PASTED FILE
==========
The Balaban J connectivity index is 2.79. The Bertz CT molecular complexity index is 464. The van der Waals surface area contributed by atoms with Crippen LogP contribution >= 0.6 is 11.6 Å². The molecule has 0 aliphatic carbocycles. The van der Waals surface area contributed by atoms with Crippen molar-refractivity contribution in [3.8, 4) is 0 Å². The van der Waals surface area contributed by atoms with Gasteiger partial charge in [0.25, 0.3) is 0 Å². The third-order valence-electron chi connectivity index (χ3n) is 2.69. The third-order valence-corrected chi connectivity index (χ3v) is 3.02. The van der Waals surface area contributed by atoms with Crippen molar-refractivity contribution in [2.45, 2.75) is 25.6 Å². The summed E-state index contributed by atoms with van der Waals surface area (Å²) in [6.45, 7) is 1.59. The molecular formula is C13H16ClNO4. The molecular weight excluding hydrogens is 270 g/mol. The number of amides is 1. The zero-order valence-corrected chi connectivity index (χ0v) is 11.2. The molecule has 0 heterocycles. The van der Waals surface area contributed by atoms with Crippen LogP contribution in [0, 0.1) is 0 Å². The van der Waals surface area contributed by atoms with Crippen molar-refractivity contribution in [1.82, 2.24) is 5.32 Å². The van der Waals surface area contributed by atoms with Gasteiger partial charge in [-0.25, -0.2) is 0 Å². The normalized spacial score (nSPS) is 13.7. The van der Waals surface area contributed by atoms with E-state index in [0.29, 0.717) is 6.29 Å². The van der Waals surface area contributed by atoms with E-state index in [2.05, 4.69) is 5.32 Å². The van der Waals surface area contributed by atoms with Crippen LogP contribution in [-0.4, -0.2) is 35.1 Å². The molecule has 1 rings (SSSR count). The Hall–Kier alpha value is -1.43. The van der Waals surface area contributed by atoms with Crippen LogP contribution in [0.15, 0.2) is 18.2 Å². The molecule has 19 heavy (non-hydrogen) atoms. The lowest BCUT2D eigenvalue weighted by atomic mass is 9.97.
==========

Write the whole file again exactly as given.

The Balaban J connectivity index is 2.79. The Bertz CT molecular complexity index is 464. The van der Waals surface area contributed by atoms with Crippen LogP contribution >= 0.6 is 11.6 Å². The molecule has 0 aliphatic carbocycles. The van der Waals surface area contributed by atoms with Crippen molar-refractivity contribution in [3.8, 4) is 0 Å². The van der Waals surface area contributed by atoms with Gasteiger partial charge in [0.25, 0.3) is 0 Å². The third-order valence-electron chi connectivity index (χ3n) is 2.69. The third-order valence-corrected chi connectivity index (χ3v) is 3.02. The van der Waals surface area contributed by atoms with Crippen molar-refractivity contribution in [2.45, 2.75) is 25.6 Å². The summed E-state index contributed by atoms with van der Waals surface area (Å²) in [6.45, 7) is 1.59. The molecular formula is C13H16ClNO4. The molecular weight excluding hydrogens is 270 g/mol. The number of amides is 1. The zero-order valence-corrected chi connectivity index (χ0v) is 11.2. The molecule has 0 heterocycles. The van der Waals surface area contributed by atoms with Crippen LogP contribution in [0, 0.1) is 0 Å². The van der Waals surface area contributed by atoms with Crippen molar-refractivity contribution in [1.82, 2.24) is 5.32 Å². The van der Waals surface area contributed by atoms with Gasteiger partial charge in [-0.25, -0.2) is 0 Å². The normalized spacial score (nSPS) is 13.7. The van der Waals surface area contributed by atoms with E-state index in [0.29, 0.717) is 6.29 Å². The van der Waals surface area contributed by atoms with E-state index in [2.05, 4.69) is 5.32 Å². The van der Waals surface area contributed by atoms with Crippen LogP contribution in [-0.4, -0.2) is 35.1 Å². The molecule has 1 rings (SSSR count). The Hall–Kier alpha value is -1.43. The van der Waals surface area contributed by atoms with Crippen LogP contribution in [0.15, 0.2) is 18.2 Å². The molecule has 19 heavy (non-hydrogen) atoms. The lowest BCUT2D eigenvalue weighted by atomic mass is 9.97.